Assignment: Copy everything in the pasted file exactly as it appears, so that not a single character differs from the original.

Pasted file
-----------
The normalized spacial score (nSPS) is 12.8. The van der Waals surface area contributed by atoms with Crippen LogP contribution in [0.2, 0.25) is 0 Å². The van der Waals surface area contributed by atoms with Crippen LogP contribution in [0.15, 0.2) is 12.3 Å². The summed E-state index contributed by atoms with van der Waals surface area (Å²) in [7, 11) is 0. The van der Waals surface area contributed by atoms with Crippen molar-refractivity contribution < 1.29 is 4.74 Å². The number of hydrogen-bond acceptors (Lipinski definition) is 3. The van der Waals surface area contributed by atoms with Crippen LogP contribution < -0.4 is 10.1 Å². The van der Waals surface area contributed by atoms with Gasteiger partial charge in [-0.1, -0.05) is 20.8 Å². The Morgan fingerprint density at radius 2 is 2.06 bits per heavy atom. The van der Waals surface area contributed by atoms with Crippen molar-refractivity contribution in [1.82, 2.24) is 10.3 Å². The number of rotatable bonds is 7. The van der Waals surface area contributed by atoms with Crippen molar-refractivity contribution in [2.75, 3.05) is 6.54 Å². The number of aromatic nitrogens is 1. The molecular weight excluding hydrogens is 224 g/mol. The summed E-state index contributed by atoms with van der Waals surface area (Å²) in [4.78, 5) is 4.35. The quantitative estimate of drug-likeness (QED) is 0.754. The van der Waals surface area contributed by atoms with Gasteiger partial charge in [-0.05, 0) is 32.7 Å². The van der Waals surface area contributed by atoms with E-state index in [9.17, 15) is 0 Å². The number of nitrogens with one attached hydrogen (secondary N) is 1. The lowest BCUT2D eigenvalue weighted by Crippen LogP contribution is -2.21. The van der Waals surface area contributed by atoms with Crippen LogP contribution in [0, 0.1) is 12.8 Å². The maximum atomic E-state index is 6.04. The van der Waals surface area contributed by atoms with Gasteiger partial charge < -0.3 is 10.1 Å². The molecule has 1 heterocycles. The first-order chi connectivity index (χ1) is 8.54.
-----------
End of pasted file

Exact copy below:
The normalized spacial score (nSPS) is 12.8. The van der Waals surface area contributed by atoms with Crippen LogP contribution in [0.2, 0.25) is 0 Å². The van der Waals surface area contributed by atoms with Crippen LogP contribution in [0.15, 0.2) is 12.3 Å². The summed E-state index contributed by atoms with van der Waals surface area (Å²) in [7, 11) is 0. The van der Waals surface area contributed by atoms with Crippen molar-refractivity contribution < 1.29 is 4.74 Å². The number of hydrogen-bond acceptors (Lipinski definition) is 3. The van der Waals surface area contributed by atoms with Crippen LogP contribution < -0.4 is 10.1 Å². The van der Waals surface area contributed by atoms with Gasteiger partial charge in [-0.1, -0.05) is 20.8 Å². The Morgan fingerprint density at radius 2 is 2.06 bits per heavy atom. The van der Waals surface area contributed by atoms with Crippen molar-refractivity contribution in [1.82, 2.24) is 10.3 Å². The number of rotatable bonds is 7. The van der Waals surface area contributed by atoms with Crippen molar-refractivity contribution in [2.75, 3.05) is 6.54 Å². The number of aromatic nitrogens is 1. The molecular weight excluding hydrogens is 224 g/mol. The summed E-state index contributed by atoms with van der Waals surface area (Å²) in [4.78, 5) is 4.35. The quantitative estimate of drug-likeness (QED) is 0.754. The van der Waals surface area contributed by atoms with Gasteiger partial charge in [-0.05, 0) is 32.7 Å². The van der Waals surface area contributed by atoms with E-state index in [9.17, 15) is 0 Å². The number of nitrogens with one attached hydrogen (secondary N) is 1. The lowest BCUT2D eigenvalue weighted by Crippen LogP contribution is -2.21. The van der Waals surface area contributed by atoms with Crippen LogP contribution in [0, 0.1) is 12.8 Å². The maximum atomic E-state index is 6.04. The van der Waals surface area contributed by atoms with Gasteiger partial charge < -0.3 is 10.1 Å². The molecule has 1 heterocycles. The first-order chi connectivity index (χ1) is 8.54.